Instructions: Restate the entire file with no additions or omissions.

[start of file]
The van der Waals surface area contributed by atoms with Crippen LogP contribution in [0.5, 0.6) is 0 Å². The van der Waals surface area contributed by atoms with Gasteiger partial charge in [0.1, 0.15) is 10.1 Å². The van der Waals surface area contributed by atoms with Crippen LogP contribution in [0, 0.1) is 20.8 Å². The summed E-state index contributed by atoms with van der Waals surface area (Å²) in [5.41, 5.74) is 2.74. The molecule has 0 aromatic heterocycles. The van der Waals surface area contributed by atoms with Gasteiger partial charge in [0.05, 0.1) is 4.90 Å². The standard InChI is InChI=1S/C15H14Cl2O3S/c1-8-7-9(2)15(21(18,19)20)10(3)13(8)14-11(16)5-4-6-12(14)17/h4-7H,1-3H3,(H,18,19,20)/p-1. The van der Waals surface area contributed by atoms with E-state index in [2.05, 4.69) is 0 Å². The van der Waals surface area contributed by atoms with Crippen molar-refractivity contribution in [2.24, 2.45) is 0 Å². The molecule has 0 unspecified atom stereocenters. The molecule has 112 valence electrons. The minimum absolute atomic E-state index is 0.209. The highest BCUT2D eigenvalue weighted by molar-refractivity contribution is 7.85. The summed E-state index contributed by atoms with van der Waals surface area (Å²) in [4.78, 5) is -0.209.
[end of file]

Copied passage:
The van der Waals surface area contributed by atoms with Crippen LogP contribution in [0.5, 0.6) is 0 Å². The van der Waals surface area contributed by atoms with Gasteiger partial charge in [0.1, 0.15) is 10.1 Å². The van der Waals surface area contributed by atoms with Crippen LogP contribution in [0, 0.1) is 20.8 Å². The summed E-state index contributed by atoms with van der Waals surface area (Å²) in [5.41, 5.74) is 2.74. The molecule has 0 aromatic heterocycles. The van der Waals surface area contributed by atoms with Gasteiger partial charge in [0.05, 0.1) is 4.90 Å². The standard InChI is InChI=1S/C15H14Cl2O3S/c1-8-7-9(2)15(21(18,19)20)10(3)13(8)14-11(16)5-4-6-12(14)17/h4-7H,1-3H3,(H,18,19,20)/p-1. The van der Waals surface area contributed by atoms with E-state index in [2.05, 4.69) is 0 Å². The van der Waals surface area contributed by atoms with Crippen molar-refractivity contribution in [2.24, 2.45) is 0 Å². The molecule has 0 unspecified atom stereocenters. The molecule has 112 valence electrons. The minimum absolute atomic E-state index is 0.209. The highest BCUT2D eigenvalue weighted by molar-refractivity contribution is 7.85. The summed E-state index contributed by atoms with van der Waals surface area (Å²) in [4.78, 5) is -0.209.